Service kings

Components distributors and vendors look for an edge over the competition with best-of-breed RMA and after-sales service in the Middle East.

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By  Stuart Wilson Published  January 27, 2005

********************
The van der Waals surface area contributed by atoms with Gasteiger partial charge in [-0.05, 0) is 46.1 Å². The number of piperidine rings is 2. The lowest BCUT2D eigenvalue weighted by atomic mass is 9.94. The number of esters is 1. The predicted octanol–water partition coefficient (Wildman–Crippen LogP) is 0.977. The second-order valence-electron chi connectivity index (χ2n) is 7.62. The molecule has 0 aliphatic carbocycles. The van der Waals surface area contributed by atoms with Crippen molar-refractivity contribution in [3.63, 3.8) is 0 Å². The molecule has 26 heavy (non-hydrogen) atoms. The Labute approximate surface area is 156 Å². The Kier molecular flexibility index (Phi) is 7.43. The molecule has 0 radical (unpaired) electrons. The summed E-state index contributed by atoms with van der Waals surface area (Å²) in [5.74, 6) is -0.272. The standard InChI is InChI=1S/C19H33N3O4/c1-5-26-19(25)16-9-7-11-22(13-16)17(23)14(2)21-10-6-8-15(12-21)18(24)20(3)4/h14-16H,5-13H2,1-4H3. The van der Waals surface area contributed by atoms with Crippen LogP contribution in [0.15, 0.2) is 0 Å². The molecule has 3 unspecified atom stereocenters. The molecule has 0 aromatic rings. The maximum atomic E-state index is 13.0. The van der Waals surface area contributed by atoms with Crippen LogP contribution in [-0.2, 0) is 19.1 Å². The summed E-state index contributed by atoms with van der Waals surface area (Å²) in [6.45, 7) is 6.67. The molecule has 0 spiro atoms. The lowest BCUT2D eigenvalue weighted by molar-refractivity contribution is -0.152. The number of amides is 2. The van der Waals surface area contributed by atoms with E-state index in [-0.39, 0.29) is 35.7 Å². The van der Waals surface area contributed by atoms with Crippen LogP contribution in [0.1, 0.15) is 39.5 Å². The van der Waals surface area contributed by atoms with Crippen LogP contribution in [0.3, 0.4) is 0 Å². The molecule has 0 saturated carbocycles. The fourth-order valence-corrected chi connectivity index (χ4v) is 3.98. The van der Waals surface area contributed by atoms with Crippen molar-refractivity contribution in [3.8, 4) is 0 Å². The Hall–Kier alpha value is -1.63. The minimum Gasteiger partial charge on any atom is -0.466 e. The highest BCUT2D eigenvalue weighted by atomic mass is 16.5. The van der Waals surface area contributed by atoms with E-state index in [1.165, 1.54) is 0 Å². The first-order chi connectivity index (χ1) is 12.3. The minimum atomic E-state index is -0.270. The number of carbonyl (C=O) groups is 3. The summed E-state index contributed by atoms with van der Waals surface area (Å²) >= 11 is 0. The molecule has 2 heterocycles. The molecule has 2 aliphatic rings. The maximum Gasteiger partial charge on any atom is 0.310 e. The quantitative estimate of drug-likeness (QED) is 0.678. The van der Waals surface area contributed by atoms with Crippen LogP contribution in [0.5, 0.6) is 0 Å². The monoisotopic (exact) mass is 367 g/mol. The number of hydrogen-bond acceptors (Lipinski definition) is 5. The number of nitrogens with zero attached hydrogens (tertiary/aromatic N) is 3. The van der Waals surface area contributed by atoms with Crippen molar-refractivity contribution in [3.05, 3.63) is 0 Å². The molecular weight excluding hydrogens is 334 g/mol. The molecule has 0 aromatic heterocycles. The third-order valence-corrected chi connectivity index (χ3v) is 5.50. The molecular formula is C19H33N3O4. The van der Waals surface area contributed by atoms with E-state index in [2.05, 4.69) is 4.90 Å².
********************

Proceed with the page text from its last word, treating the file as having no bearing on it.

Handling failures|~|RMAmanoj200.jpg|~|Manoj Kisani, director at Sky Electronics|~|Forget price; forget functionally; after-sales service and top-notch RMA procedures is where the real action is at in the crowded component vendor landscape. In the Middle East, return material authorisation (otherwise known as RMA) is a big deal. Product mishandling coupled with the cost of moving faulty products from site-to-site has created a situation where resellers, assemblers and end users have to weigh up the pros and cons of each vendor. Like it or not, product will occasionally go wrong and when that happens customers want distributors and vendors they can rely on. It is a fact of life that a small percentage of motherboards, memories, CPUs, hard drives (and any other IT component you care to mention) will unfortunately fail. With a proliferation of new vendors entering some of these product areas, taking a careful look at the reliability of products has never been more important for the channel. The C-brand Chinese motherboards entering the Middle East as grey product may well have a compelling price point. When 10% fail and an assembler finds there is no procedure in place for returning the goods — yet alone getting replacements — the up front saving suddenly looks a lot less attractive. There remains huge variation in RMA rates between vendors. Typically these figures are kept locked away from prying channel eyes by vendors fearful that the true statistics could damage sales. Alan Chu, regional sales manager at motherboard vendor MSI, explains: “There can be a lot of variation. A good manufacturer can have an RMA rate of just 1% while a bad manufacturer may have a figure of 10%.” In the Middle East, handling components incorrectly can have a massive impact on RMA rates and has resulted in vendors investing a significant amount in channel training and education. Misuse of products can also wreak havoc with product return rates. “In the ODD space, if a product is used to produce pirated materials it will have immense usage,” says Mehran Darrehshiri, RMA manager at components distribution powerhouse Golden Systems. “This can create variation in return rates.” ||**||Return to sender|~|RMAnassir200.jpg|~|Nassir Nauthoa, reseller channel manager, Gulf countries and Saudi Arabia at Intel|~|When a product does go wrong, the actual process of return and repair varies wildly between vendors in the Middle East. Some vendors have dedicated service centres in the region where product can be sent to for repair. Others outsource this function to regional distribution partners while a few insist that product is sent to global RMA hubs that could be located in Europe or Asia. Resellers and assemblers also need to consider the replacement policy for faulty goods. “If a customer purchases a product and encounters a problem they sometimes have to approach the vendor rather than the distributor they bought it from,” adds Darrehshiri. “If the distributor does not have its own RMA and after sales service facilities it can result in significant inconvenience in terms of time and money.” This sounds straightforward enough but in fact only tells part of the story. While some vendors may not have service centres located within the Middle East, a comprehensive replacement policy for faulty goods can more than make up for the absence of a local service touch. Authorised Intel resellers can return a faulty product to an authorised distributor within 30 days of purchase and receive a replacement part from stock. The distributor consolidates the returns and sends them back to Intel. After 30 days, authorised resellers can then take advantage of Intel’s advanced online warranty programme. “When they log on and inform us that they have a problem with a particular part, Intel will actually ship them a replacement part completely free of charge with all duties covered,” explains Nassir Nauthoa, reseller channel manager, Gulf countries and Saudi Arabia at Intel. “When he receives the replacement — normally within 48 hours — there is a return envelope so the faulty part can be returned to Intel.” While faulty Intel parts are winging their way back to Europe through the post, archrival AMD has adopted a different service policy in the Middle East. Working with Sky Electronics — closely associated to AMD’s master distributor, Thacker — the CPU vendor has set up a Dubai-based service centre and is replicating this facility at in-country distributors around the region. AMD also draws attention to the problem of product mishandling in the Middle East. “When we had processors in trays we saw issues with handling,” says Manoj Kisani, director at Sky Electronics. “There were also issues relating to low quality cooling fans. We have introduced boxed processors (PIBs) so that even when a product passes hands from the factory to us, to a distributor, to a reseller and then to an assembler, handling issues are minimised because it is a sealed pack. We have also educated the market on how to actually put the processors into the PC systems.” ||**||Grey deterrent|~|RMAPierre200.jpg|~|Pierre Brunswick, regional sales general manager for Middle East and Africa at AMD|~|For all major components vendors, RMA and after-sales service is a vital value-add that also helps in the fight against grey product. Those buying through authorised channels have access to a support and services network that those going grey will not be able to take advantage of. There are many different shades of grey in the components channel and this can often make for a confused picture in terms of identifying customers eligible to return product from those that are not. Pierre Brunswick, regional sales general manager for Middle East and Africa, comments: “There is grey and there is grey. If an OEM customer takes product away from the assembly line that was supposed to be mounted and puts it into the market as grey, there is no warranty on the product. If someone is importing PIBs from Europe and using an authorised distributor they have a worldwide warranty. But if he has to send product back, he will have to send it back to Europe.” It is a similar story in the hard disk drive arena, with Western Digital claiming that its local service centre, situated at Jebel Ali on the outskirts of Dubai, gives it the edge over the competition and also helps repel the entry of grey product into the Middle East. “A reseller can buy locally from a distributor at Jebel Ali and both parties know that Western Digital is close by to help out with the repair or replacement process,” says Hafeez Khawaja, senior regional director Middle East, Africa and South Asia at Western Digital. “We accept all drives purchased from authorised distributors in the region. If it is a drive from Singapore that has made its way to Dubai through illegal channels, then the warranty is only valid in Singapore. This is one of the ways we are fighting grey and it is one of the reasons why more and more people want to buy Western Digital through authorised channels. They realise the value of the service structure,” he added. The value attached to RMA and after-sales service by the reseller and assembler community is clearly appreciated by components vendors. “When we are selling our products, Intel is not just selling the product itself,” explains Nauthoa at Intel. “It is the whole concept: product, after-sales service, technical training and sales and marketing assistance. This package includes what happens if they have a problem. I know that the advanced warranty replacement programme is well liked by resellers as it helps them minimise their cost of sales.” ||**||Sevice economies|~|RMApavan200.jpg|~|Pavan Gupta, general manager at eSys Middle East|~|In today’s cost conscious IT world, savvy resellers are looking beyond up-front prices and realising that faulty goods and service callouts can destroy profits further down the line. Picking vendors with higher return rates can also erode brand equity in a business where reliability is a valuable attribute. When a PC goes wrong, the average user blames the PC vendor, not the manufacturer of the component that let the whole system down. A chain is only as strong as its weakest link. Khawaja explains: “Assemblers need to look at the total cost of ownership and realise that they are the ones facing the customer and it is their name on the PC. If they put in a drive with a high return rate, customers associate it with their PC brand and next time they could lose a major tender. Is it really worth losing your reputation for a small cost saving up front? Go with the market winners that have demonstrated quality and total cost of ownership.” Assemblers, sub-distributors and resellers need to start asking more questions about the quality and reputation of the vendors they work with. Asking for information on RMA rates and procedures is a great place to start even though vendors are normally loath to divulge this information. For US-quoted vendors, website www.warrantyweek.com provides an interesting insight into the percentage of sales that major IT players spend annually on warranty claims. Providing a comprehensive portfolio of after-sales service assistance can elevate a distributor above the competition if handled correctly — even more so than in developed markets such as Europe. “In the Middle East the concept of a distributor offering services is not that well developed,” explains Pavan Gupta, general manager at eSys Middle East. “In Europe, the role of the supply chain in the RMA process is very negligible while in this market it is critical. Most of the components vendors do not have direct service centres so distributors need to step in. Those that understand this function and can deliver it efficiently can provide a real bonus for both customers and vendors.” One master distributor providing an outsourced RMA function for several in-country distributors can also create economies of scale in the market. For example, three in-country distributors may each serve 20 customers but there will inevitably be some overlap in this customer base. This could mean that there are only 40 resellers in the country. Rather than each in-country distributor building the service infrastructure needed to handle 20 customers, it is more efficient for the master distributor to provide a countrywide facility capable of serving 40. ||**||Staying flexible|~|RMAHafeez200.jpg|~|Hafeez Khawaja, senior regional director Middle East, Africa and South Asia at Western Digital|~|Some distributors take this model a step further. Imagine a situation whereby one distributor offers after sales service to resellers actually buying from one of its competitors in the distribution space. Not only does the service provision set up a point of contact with that reseller for the distributor, it can also provide valuable information on buying behaviour as well. “If you are doing service and RMA for products that you did not sell to resellers, it can be a real bonus,” explained one sneaky distributor on condition of anonymity. “The serial numbers can help you work out who these companies are buying from and then come up with a more effective sales strategy for actually taking that business away from your competitor.” While RMA remains a crucial area in the high-value components space, there is the very real possibility that it could become an outdated concept at the low-end where average selling prices and profits are eroding fast. Some customers will actually cut a deal with the distributor on some products to discard the after-sales service and build a discount into the up-front price instead. “This is happening more and more,” says Gupta at eSys. “First of all the failure rates are coming down as is the cost. A CD-ROM drive can be a US$10 product now. If there is a 1% failure rate, we work it into the original deal. Nobody is too bothered about casings, mice and keyboards. There are four major components where RMA effort is focused: hard drives, memory, CPUs and to some extent motherboards.” While the global behemoths of the components space such as Intel do their level best to roll out a consistent worldwide after-sales service policy, other vendors retain an element of local flexibility in their model. For many, RMA and service policy is worked out on a country-by-country basis for each individual product with differing levels of distributor involvement. Any gaps in this service matrix can have a profound impact on both reseller mindshare and marketshare. At present, Maxtor has minimal marketshare in Saudi Arabia and eSys, one of its distribution partners, admits that a local service centre could be the answer. Western Digital has established collection centres in the Middle East with plans afoot to accelerate the rollout during 2005. “We have collection centres in the UAE, Saudi Arabia and Egypt,” says Khawaja. “Now we are considering new centres in Morocco, Tunisia, Kenya, Tanzania and Turkey. Wherever we go, the message is that if you buy Western Digital you buy peace of mind in terms of quality and after-sales service.” Nobody buys a new car without taking a good long look at the warranty and post-sales service. The components space is no different — especially for those buying in bulk. As RMA processes mature, the temptation to go grey will erode even further in the Middle East. Darrehshiri at Golden Systems concludes: “RMA and after-sales service remains of vital importance in the eyes of customers.” ||**||